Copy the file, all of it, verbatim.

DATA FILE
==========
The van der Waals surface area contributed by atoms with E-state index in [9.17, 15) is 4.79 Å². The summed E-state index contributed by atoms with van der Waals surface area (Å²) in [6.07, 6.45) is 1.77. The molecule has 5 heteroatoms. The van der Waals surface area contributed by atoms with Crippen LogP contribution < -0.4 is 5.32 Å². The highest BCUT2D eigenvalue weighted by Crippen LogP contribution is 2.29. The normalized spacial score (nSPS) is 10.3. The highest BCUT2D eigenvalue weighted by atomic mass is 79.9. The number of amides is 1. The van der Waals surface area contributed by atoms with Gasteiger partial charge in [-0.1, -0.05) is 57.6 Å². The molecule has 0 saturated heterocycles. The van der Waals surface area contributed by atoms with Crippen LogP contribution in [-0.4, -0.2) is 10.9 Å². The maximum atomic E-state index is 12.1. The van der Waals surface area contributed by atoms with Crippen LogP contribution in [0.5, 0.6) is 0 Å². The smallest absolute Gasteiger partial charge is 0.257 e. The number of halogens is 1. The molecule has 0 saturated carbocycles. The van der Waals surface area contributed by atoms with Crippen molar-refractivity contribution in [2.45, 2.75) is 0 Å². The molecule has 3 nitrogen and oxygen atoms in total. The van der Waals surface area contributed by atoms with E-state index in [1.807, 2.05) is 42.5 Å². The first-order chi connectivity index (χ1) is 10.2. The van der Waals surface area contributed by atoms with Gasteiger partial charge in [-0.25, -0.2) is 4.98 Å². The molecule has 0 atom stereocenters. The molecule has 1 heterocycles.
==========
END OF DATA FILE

The van der Waals surface area contributed by atoms with E-state index in [9.17, 15) is 4.79 Å². The summed E-state index contributed by atoms with van der Waals surface area (Å²) in [6.07, 6.45) is 1.77. The molecule has 5 heteroatoms. The van der Waals surface area contributed by atoms with Crippen LogP contribution < -0.4 is 5.32 Å². The highest BCUT2D eigenvalue weighted by Crippen LogP contribution is 2.29. The normalized spacial score (nSPS) is 10.3. The highest BCUT2D eigenvalue weighted by atomic mass is 79.9. The number of amides is 1. The van der Waals surface area contributed by atoms with Gasteiger partial charge in [-0.1, -0.05) is 57.6 Å². The molecule has 0 saturated heterocycles. The van der Waals surface area contributed by atoms with Crippen LogP contribution in [-0.4, -0.2) is 10.9 Å². The maximum atomic E-state index is 12.1. The van der Waals surface area contributed by atoms with Crippen LogP contribution in [0.5, 0.6) is 0 Å². The smallest absolute Gasteiger partial charge is 0.257 e. The number of halogens is 1. The molecule has 0 saturated carbocycles. The van der Waals surface area contributed by atoms with Crippen molar-refractivity contribution in [2.45, 2.75) is 0 Å². The molecule has 3 nitrogen and oxygen atoms in total. The van der Waals surface area contributed by atoms with E-state index in [1.807, 2.05) is 42.5 Å². The first-order chi connectivity index (χ1) is 10.2. The van der Waals surface area contributed by atoms with Gasteiger partial charge in [-0.25, -0.2) is 4.98 Å². The molecule has 0 atom stereocenters. The molecule has 1 heterocycles.